In the mid-1990s Mstislav Rostropovich dubbed the little town of Kronberg in the Taunus, which is home to Kronberg Academy, the “world capital of the cello”. Quite a lot has happened since then. For some time now, Kronberg has been a place where people are working for the next generation of the string-playing family; 21 young cellists, violinists and viola players are currently studying at Kronberg Academy with the aim of one day performing as soloists in the world’s leading concert halls. Nonetheless, once every two years Kronberg Academy’s Cello Masterclasses & Concerts provide evidence that more than 20 years later, Mstislav Rostropovich’s distinguishing title has lost nothing of its brilliance. From 25 September to 2 October 2016 Kronberg will be the destination of more than 100 cello students, who will be taught and inspired by Frans Helmerson, Gary Hoffman, Ivan Monighetti and Wolfgang Emanuel Schmidt. Of course – like everything at Kronberg Academy – in public!
World capital ... that suggests international flair, magnetic appeal, vivacity, uniqueness, cultural richness and big city atmosphere. All that in the Taunus foothills with a view of the banking city of Frankfurt? Hard to believe. But true.
International flair: Frans Helmerson from Sweden, Gary Hoffman from North America, Ivan Monighetti, a Swiss national with Latvian roots, and the German cellist Wolfgang Emanuel Schmidt will have to speak English to communicate with students from all over the world in their masterclasses.
Magnetic appeal: Not only the cello professors, but also the young cellists are drawn back to Kronberg over and over again. Hayoung Choi, who is now 18 years old, came to the Cello Masterclasses for the first time in 2008 and immediately caught Bernard Greenhouse’s attention. She went back home with the Landgrave of Hesse Prize in her pocket. Kronberg has had a grip on her ever since. She is now studying in Kronberg as a Young Soloist and will be taking part in the masterclasses again this year. It was much the same for Anastasia Kobekin from Russia, whose regular visits likewise led to university-level studies at Kronberg Academy. Audiences will be able to hear her, too, in the public masterclasses. However, those who have long since found their place on the international music scene also come back to Kronberg: alumna Marie-Elisabeth Hecker will be giving a concert with the pianist Martin Helmchen.
Vivacity: The highly gifted young musicians in the masterclasses are looking for the final polish. That is one aspect. On the other hand, a masterclass also has to be practically applicable for cello students in the audience, too. Following an audition, the students are therefore selected for masterclasses in which the professors can focus on technical difficulties and their solutions or on artistic approaches. The Cello Masterclasses are thus characterised by a lively exchange of views between young and old, budding soloists and upcoming orchestra musicians.
Uniqueness: Four professors give public tuition. We can look forward to four different personalities, four teaching styles – and four artists! During the day Frans Helmerson, Gary Hoffman, Ivan Monighetti and Wolfgang Emanuel Schmidt will be giving advice on how to do things better. In four evening concerts, however, they will be demonstrating how they actually do it. The first rows of seats are reserved for the students!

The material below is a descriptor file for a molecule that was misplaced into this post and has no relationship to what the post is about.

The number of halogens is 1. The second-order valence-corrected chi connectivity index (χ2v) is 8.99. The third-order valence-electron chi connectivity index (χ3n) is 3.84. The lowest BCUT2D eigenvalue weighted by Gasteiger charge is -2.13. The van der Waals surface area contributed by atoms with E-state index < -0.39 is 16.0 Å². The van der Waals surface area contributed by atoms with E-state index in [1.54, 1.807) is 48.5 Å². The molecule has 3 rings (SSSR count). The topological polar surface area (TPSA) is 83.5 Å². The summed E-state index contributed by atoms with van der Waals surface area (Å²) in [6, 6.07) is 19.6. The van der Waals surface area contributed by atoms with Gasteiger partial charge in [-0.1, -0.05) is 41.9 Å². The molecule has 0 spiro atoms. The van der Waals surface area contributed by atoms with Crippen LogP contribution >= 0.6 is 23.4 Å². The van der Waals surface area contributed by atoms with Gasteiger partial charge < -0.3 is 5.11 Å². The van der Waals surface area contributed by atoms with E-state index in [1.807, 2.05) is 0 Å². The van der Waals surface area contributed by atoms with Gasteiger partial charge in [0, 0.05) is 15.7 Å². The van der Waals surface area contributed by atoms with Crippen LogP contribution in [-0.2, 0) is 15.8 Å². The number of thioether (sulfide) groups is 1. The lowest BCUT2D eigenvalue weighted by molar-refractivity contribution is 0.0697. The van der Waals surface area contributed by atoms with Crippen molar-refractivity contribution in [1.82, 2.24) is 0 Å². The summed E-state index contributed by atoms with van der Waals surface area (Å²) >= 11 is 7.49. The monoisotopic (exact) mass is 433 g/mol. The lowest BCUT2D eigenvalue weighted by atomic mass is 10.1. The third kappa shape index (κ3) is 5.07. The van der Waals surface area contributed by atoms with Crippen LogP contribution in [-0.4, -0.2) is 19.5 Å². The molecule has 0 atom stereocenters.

Cultural richness: It is all about the cello and a lot more besides. After all, sooner or later young cellists also need to earn a living, to look for a better instrument or even to seek new approaches to life. The Cello Masterclasses & Concerts are accompanied by presentations ranging from “Music Career Development” to the quality of strings, soundpost and bridge. Students and audiences can try out instruments at an exhibition of violin and cello makers, bowmakers and strings manufacturers or seek expert advice in the mobile workshop of master luthier Ekkard Seidl from Markneukirchen and master bowmaker C Jochen Schmidt from Dresden. The British cellist Steven Isserlis will be here for a special book presentation and the Munich-based G Henle publishing house will be using Haydn’s cello concertos to show how thrilling music research can be.
Big city atmosphere: Admittedly, there’s none of that. Instead, Kronberg offers a picturesque old town and a great deal of hospitality. In fact, the people of Kronberg provide accommodation for “their” cello students in a big-hearted capital – with views of the Frankfurt skyline!
All concerts, public masterclasses and supporting events can be viewed on the Kronberg Academy website at www.kronbergacademy.de. Concert tickets cost between EUR 16 and 36 and can be purchased by telephone on 06173 783377 or from Kronberg Academy’s ticket office at Friedrich Ebert Strasse 6 (Receptur). Opening hours are Monday to Friday from 10.00 to 15.00. Tickets may also be ordered by fax on 06173 783399, by email to firstname.lastname@example.org or online at www.kronbergacademy.de.